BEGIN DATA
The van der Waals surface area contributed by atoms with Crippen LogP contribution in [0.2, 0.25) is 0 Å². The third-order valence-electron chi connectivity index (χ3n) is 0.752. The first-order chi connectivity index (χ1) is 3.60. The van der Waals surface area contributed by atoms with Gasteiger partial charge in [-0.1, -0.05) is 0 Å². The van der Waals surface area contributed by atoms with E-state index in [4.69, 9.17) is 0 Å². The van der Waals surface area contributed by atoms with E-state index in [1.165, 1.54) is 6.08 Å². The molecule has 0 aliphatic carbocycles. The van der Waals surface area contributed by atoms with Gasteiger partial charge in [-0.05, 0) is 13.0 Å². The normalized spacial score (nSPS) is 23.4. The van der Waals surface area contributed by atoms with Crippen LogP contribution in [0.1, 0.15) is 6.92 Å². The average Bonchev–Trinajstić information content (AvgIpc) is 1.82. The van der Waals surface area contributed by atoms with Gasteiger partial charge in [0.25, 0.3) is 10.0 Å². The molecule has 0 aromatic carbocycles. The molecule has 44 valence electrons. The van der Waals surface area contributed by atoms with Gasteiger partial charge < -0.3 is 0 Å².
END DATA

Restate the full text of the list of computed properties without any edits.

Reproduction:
The van der Waals surface area contributed by atoms with Crippen LogP contribution in [0.2, 0.25) is 0 Å². The third-order valence-electron chi connectivity index (χ3n) is 0.752. The first-order chi connectivity index (χ1) is 3.60. The van der Waals surface area contributed by atoms with Gasteiger partial charge in [-0.1, -0.05) is 0 Å². The van der Waals surface area contributed by atoms with E-state index in [4.69, 9.17) is 0 Å². The van der Waals surface area contributed by atoms with E-state index in [1.165, 1.54) is 6.08 Å². The molecule has 0 aliphatic carbocycles. The van der Waals surface area contributed by atoms with Gasteiger partial charge in [-0.05, 0) is 13.0 Å². The normalized spacial score (nSPS) is 23.4. The van der Waals surface area contributed by atoms with Crippen LogP contribution in [0.1, 0.15) is 6.92 Å². The average Bonchev–Trinajstić information content (AvgIpc) is 1.82. The van der Waals surface area contributed by atoms with Gasteiger partial charge in [0.25, 0.3) is 10.0 Å². The molecule has 0 aromatic carbocycles. The molecule has 44 valence electrons. The van der Waals surface area contributed by atoms with Gasteiger partial charge < -0.3 is 0 Å².